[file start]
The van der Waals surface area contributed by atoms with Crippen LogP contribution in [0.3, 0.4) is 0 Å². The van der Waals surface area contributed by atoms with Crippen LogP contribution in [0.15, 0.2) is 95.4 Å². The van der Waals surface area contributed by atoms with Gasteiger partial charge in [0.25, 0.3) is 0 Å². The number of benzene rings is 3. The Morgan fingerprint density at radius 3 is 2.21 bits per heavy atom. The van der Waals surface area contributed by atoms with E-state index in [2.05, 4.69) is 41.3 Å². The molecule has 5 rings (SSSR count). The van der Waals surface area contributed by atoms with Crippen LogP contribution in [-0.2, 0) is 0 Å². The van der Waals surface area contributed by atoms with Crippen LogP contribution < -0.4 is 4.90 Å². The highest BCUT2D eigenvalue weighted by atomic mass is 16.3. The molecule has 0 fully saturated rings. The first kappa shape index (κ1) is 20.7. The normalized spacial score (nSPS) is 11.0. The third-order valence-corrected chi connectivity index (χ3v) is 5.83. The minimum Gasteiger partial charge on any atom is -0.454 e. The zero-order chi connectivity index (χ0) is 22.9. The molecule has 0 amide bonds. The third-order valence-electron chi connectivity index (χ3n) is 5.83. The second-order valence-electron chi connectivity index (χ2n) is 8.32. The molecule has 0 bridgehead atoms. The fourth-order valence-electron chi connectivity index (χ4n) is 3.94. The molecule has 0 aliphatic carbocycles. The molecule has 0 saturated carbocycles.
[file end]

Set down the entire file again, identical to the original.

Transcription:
The van der Waals surface area contributed by atoms with Crippen LogP contribution in [0.3, 0.4) is 0 Å². The van der Waals surface area contributed by atoms with Crippen LogP contribution in [0.15, 0.2) is 95.4 Å². The van der Waals surface area contributed by atoms with Gasteiger partial charge in [0.25, 0.3) is 0 Å². The number of benzene rings is 3. The Morgan fingerprint density at radius 3 is 2.21 bits per heavy atom. The van der Waals surface area contributed by atoms with E-state index in [2.05, 4.69) is 41.3 Å². The molecule has 5 rings (SSSR count). The van der Waals surface area contributed by atoms with Crippen LogP contribution in [-0.2, 0) is 0 Å². The van der Waals surface area contributed by atoms with Crippen LogP contribution < -0.4 is 4.90 Å². The highest BCUT2D eigenvalue weighted by atomic mass is 16.3. The molecule has 0 fully saturated rings. The first kappa shape index (κ1) is 20.7. The normalized spacial score (nSPS) is 11.0. The third-order valence-corrected chi connectivity index (χ3v) is 5.83. The minimum Gasteiger partial charge on any atom is -0.454 e. The zero-order chi connectivity index (χ0) is 22.9. The molecule has 0 amide bonds. The third-order valence-electron chi connectivity index (χ3n) is 5.83. The second-order valence-electron chi connectivity index (χ2n) is 8.32. The molecule has 0 bridgehead atoms. The fourth-order valence-electron chi connectivity index (χ4n) is 3.94. The molecule has 0 aliphatic carbocycles. The molecule has 0 saturated carbocycles.